Nature and nurture PDF Print E-mail
Friday, 10 July 2015 11:58

REFLECTION

BY FR. ROY CIMAGALA

It should be nature and nurture together and in conformity with each other, not nature vs. nurture, as those of the gender ideology would often invoke. What is obvious is that we are not our own creator, and our nature is not self-generated. It has its own law, independent of how we understand it, and we should just try our best to respect and follow it.

I remember Pope Benedict in his encyclical, Deus caritas est, saying that nature is one and indivisible which includes not only our physical environment, or our biological make-up, etc., but also the spiritual and moral dimensions of our life.

It’s good that we are witnessing a growing sense of ecology, or care of the environment, but we should realize that that ecological sense should extend all the way to include our spiritual and moral life and environment, which actually is its most crucial aspect.

And just as what happens in our physical environment, we too have the choice either to respect, enhance and develop this spiritual and moral ecology, or distort or even destroy it. Sad to say, it seems that many of us are concerned more with the physical ecology than with our spiritual and moral ecology.

Nature is what is given to us by God, our Creator and Father, through our biological and genetic make-up, courtesy of our parents, the procreators. And nurture should build on it, not go against it.

We all know that one is conceived and born either as male or female. This is basic biology, not bigotry. That there sometimes are hermaphrodites is the exception, a rare phenomenon, which proves the rule.

It’s an anomaly that simply shows that nature too has its limitations, which often is also caused by us, much like why we have typhoons. Still, such anomaly is not the end of the world for the person concerned. Something can always be done to address that predicament.

And so when one is born as a boy, he should try his best, with the help of everyone, to develop and nurture his manhood as fully as possible, actualizing his manly qualities and properties as shown by Christ himself and reflected and mediated in a homogeneously evolving way by our cultures and civilizations through the millennia.

The same when one is born as a girl. She should cultivate her femininity as fully as possible. There is supposed to be complementarity between the two sexes.

This is, of course, easier said than done. We know that for one reason or another—physical, hormonal, emotional, psychological, environmental, etc.—there can be confusion between the two genders. This should be acknowledged humbly as an anomaly for which some solution has to be sought. It should not be considered as normal, much less, natural.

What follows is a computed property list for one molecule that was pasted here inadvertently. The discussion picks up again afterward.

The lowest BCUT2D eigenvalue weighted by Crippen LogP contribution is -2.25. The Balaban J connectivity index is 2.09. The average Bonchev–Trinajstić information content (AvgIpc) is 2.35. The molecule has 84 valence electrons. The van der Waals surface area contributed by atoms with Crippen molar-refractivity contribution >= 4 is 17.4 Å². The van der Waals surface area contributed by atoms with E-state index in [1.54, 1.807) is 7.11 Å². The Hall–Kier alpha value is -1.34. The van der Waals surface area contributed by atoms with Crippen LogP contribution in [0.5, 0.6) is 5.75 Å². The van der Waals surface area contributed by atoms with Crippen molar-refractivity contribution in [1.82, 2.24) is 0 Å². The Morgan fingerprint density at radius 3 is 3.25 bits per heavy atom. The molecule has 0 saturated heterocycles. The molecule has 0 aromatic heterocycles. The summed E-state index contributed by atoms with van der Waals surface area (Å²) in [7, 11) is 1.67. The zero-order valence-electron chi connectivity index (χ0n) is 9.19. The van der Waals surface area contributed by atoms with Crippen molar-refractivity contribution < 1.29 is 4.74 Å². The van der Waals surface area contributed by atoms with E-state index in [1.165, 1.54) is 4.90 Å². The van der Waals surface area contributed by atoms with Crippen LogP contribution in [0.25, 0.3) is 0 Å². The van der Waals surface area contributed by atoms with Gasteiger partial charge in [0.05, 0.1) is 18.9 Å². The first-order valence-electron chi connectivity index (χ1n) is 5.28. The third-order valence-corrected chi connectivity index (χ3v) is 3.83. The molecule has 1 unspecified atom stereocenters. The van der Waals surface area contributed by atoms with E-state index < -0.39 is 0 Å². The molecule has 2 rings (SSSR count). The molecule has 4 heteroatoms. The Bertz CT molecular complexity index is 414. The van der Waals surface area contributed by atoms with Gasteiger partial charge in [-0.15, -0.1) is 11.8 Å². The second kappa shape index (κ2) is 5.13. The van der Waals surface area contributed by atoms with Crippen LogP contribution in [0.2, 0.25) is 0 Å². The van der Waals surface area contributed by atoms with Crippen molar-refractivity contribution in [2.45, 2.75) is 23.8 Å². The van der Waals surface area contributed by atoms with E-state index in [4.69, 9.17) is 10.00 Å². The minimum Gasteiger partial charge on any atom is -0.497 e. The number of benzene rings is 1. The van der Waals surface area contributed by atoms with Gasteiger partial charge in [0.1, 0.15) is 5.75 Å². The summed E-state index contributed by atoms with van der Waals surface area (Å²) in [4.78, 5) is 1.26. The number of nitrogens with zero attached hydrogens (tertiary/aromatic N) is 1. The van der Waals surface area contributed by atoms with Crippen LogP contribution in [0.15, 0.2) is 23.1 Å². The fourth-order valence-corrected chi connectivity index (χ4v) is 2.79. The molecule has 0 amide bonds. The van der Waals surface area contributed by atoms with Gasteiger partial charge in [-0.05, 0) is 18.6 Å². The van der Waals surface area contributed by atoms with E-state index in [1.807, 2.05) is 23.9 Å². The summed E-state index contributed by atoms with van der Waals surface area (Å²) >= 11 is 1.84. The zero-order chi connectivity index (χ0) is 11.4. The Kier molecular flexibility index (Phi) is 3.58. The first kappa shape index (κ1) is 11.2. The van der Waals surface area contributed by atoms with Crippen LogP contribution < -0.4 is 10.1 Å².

Clarifying and resolving issues as to what is to be masculine and what is to be feminine, I suppose, would be a dynamic affair up to the end of the world. But this concern should have some consistency and homogeneity.

What is clear is that while some commonality can be observed and is ok in many aspects of our human sexuality, i.e., in the relation and distinction between male and female, the sharpest distinction between the two can be observed in the venereal level, when the direct use of our sexuality as in the conjugal act or sexual intercourse is involved.

In this aspect, the male has to be male and the female has to be female, since the act, to be wholly human, has to be an act of love, of total self-giving that is open to life.

In that act, the whole person is involved, in the totality of one’s spiritual and bodily dimensions. That is the very nature of the act, the moral object of the act. We should not pervert it by not respecting the very nature and purpose of that act.

If animals that are driven simply by instincts would know in general how to do the act and with what partner—we call it mating—we human beings, who are persons with intelligence and will, should know better.

But then again, since we have a wounded nature, there’s always a possibility that instead of doing things according to our nature, we can choose to do things against our nature.

In fact, of all the creatures, we are the only ones, together with the purely spiritual angelic creatures, that can contradict our nature, and thus become inhuman or subhuman.

We have to be more aware of our grave responsibility to put nature and nurture together, not nature vs. nurture.a